What Is Plate Compactor, How It Works, How To Use It

plate compactor compress soil particles

When the soil particles are compressed, the pore space between them is reduced, resulting in soil compaction. Compressed soils have fewer large pores, less total pore volume, and a higher density. The infiltration and drainage rates of compacted soil are reduced. The reason is that large pores move water more efficiently through the soil than smaller pores. Compaction can be performed using various equipment. One such type is plate compactor, which we will be discussing in this article.

In construction projects that require a stable subsurface, plate compactors are used to compact some types of soil and gravel. They are also known as plate tampers.

A plate compactor is available in a variety of shapes, sizes, and accessories, but the main features remain the same. The core of the machine is a heavy, flat plate that rests on the ground when it is not in use. A gasoline or diesel engine drives or vibrates the plate.

How It Works

How plate compactor works

Plate compactors work with a heavy plate on the bottom, which moves rapidly up and down. In combination with rapid impacts, plate weight, and impact forces, the soil underneath is compacted or packed.

Plate compactors work best on granular soils, such as those that contain more sand or gravel. It may be beneficial to add some moisture to the soil before using the plate compactor. It generally takes two to four passes to achieve proper compaction, but the compactor manufacturer or design engineer can provide some advice depending on the situation.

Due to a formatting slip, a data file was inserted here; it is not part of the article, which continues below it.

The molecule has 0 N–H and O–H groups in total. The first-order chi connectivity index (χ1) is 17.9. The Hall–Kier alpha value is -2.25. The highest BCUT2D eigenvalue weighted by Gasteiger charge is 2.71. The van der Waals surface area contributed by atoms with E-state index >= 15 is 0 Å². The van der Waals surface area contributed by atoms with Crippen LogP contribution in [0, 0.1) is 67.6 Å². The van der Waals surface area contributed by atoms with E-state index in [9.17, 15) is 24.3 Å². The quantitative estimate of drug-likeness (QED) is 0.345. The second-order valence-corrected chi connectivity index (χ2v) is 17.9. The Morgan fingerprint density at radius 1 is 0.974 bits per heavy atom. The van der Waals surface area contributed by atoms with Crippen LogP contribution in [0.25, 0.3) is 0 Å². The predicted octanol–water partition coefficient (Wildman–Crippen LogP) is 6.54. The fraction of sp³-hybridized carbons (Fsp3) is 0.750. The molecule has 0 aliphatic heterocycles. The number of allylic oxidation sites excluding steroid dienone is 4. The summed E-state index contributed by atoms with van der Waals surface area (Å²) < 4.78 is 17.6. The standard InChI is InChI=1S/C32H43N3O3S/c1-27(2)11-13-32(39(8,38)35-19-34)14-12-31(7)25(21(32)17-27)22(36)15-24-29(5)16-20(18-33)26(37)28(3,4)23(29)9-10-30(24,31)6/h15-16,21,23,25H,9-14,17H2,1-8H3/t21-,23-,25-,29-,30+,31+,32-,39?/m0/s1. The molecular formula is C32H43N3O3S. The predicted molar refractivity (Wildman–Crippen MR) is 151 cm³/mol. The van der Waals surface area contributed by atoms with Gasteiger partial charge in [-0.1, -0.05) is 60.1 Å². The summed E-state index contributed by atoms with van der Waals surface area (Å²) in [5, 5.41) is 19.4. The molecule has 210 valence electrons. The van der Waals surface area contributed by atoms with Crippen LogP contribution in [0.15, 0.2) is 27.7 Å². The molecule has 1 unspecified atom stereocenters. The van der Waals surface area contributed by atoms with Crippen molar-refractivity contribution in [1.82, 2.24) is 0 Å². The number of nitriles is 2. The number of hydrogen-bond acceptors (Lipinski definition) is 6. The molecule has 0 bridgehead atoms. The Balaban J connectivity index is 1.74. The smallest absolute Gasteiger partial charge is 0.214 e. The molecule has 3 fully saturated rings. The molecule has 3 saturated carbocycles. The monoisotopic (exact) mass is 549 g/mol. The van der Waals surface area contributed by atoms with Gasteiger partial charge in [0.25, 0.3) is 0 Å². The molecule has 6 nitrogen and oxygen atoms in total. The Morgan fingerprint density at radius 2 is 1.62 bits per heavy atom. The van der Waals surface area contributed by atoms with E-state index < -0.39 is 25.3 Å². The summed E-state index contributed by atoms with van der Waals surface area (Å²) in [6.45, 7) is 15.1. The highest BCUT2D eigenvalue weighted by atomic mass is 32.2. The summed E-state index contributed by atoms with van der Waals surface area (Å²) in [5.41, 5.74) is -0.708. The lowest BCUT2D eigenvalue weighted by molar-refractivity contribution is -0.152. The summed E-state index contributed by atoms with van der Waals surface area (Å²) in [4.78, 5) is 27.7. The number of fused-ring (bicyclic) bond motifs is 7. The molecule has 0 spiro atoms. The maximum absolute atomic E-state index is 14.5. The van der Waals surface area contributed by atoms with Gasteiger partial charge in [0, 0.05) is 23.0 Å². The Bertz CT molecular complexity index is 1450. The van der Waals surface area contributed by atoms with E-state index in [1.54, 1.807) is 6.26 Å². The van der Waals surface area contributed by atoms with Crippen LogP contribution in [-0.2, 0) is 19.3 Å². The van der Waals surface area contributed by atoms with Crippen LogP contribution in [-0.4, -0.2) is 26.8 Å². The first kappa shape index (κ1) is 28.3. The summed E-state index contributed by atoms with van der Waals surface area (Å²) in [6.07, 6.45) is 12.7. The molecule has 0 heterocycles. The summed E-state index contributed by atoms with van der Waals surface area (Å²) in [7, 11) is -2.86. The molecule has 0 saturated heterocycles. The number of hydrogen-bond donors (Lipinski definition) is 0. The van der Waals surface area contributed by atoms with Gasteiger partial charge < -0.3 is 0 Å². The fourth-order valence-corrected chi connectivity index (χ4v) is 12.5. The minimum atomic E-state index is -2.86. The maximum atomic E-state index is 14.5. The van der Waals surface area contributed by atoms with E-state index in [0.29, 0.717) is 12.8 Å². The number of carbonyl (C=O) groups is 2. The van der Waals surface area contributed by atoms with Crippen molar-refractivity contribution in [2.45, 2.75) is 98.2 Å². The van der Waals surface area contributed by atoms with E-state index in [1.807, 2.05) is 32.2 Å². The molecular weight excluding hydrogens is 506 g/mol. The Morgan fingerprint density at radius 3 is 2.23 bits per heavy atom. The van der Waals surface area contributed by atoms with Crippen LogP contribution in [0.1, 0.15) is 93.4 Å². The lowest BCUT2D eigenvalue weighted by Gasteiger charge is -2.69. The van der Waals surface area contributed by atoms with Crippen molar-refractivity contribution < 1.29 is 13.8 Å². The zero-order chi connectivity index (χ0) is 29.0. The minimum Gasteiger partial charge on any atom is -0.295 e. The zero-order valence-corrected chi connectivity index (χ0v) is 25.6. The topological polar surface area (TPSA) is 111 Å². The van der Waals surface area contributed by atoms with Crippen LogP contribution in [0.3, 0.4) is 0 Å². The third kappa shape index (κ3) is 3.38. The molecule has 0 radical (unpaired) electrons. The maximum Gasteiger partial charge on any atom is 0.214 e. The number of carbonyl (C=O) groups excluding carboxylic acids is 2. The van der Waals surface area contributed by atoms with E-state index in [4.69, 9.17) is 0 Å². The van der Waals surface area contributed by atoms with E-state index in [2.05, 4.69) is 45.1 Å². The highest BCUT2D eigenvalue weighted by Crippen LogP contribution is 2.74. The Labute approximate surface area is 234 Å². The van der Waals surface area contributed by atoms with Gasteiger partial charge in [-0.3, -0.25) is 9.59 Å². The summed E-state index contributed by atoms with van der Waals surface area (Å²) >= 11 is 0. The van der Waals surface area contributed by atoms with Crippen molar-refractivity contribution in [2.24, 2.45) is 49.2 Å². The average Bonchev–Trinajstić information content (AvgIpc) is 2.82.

A plate compactor can be used to compact asphalt and sub-base on driveways and parking lots, as well as to repair them. They are useful in tight spaces that a larger roller might not be able to reach. There are a few options available to contractors when it comes to choosing the right plate compactor.

Compactors are categorized into three main categories:

  1. single-plate compactors
  2. reversible compactors
  3. high performance/heavy-duty compactors.

A contractor must decide which of these to use depending on the job’s size and type.

Types of Plate Compactors

Following are the types of plate compactor

Single-plate compactors

Asphalt jobs typically require a single-plate compactor, which only compresses in one direction.

Reversible compactors

Some reversible plates operate in a hover mode, too. Several types of reversible plates come in both forward and reverse versions.

High-performance/heavy-duty compactors

The use of reversible and high-performance/heavy-duty plate compactors is commonly seen for sub-base and deep compaction.

Hydraulic Plate Compactors

Compaction plates are often attached to excavators or backhoes in place of buckets. In trenches, over and around pipes, or as high as the tops of pilings and sheet piles, excavator plate compactors can work productively. There’s no need to worry about foundations, obstructions, or steep slopes because this machine can work right next to them or on rough terrain where conventional rollers or other machines can’t. Compaction and driving action on excavators can be conducted with a worker within a boom’s length, which reduces the risk of cave-ins and equipment contact.